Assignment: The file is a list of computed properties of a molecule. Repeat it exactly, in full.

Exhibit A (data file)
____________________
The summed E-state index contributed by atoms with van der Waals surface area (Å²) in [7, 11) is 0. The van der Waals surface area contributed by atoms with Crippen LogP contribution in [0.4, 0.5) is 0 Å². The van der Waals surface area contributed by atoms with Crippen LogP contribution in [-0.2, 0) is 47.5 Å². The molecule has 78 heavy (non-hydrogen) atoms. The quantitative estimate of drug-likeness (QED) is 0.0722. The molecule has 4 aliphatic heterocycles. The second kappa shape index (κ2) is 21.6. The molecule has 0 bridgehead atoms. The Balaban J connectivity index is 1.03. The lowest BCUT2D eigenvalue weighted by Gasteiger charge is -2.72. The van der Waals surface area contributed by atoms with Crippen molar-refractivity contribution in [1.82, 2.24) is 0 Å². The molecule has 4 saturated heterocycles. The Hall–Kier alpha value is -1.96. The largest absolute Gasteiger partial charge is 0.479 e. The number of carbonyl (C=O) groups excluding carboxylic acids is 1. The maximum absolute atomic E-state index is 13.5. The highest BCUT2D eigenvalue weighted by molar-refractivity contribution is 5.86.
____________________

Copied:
The summed E-state index contributed by atoms with van der Waals surface area (Å²) in [7, 11) is 0. The van der Waals surface area contributed by atoms with Crippen LogP contribution in [0.4, 0.5) is 0 Å². The van der Waals surface area contributed by atoms with Crippen LogP contribution in [-0.2, 0) is 47.5 Å². The molecule has 78 heavy (non-hydrogen) atoms. The quantitative estimate of drug-likeness (QED) is 0.0722. The molecule has 4 aliphatic heterocycles. The second kappa shape index (κ2) is 21.6. The molecule has 0 bridgehead atoms. The Balaban J connectivity index is 1.03. The lowest BCUT2D eigenvalue weighted by Gasteiger charge is -2.72. The van der Waals surface area contributed by atoms with Crippen molar-refractivity contribution in [1.82, 2.24) is 0 Å². The molecule has 4 saturated heterocycles. The Hall–Kier alpha value is -1.96. The largest absolute Gasteiger partial charge is 0.479 e. The number of carbonyl (C=O) groups excluding carboxylic acids is 1. The maximum absolute atomic E-state index is 13.5. The highest BCUT2D eigenvalue weighted by molar-refractivity contribution is 5.86.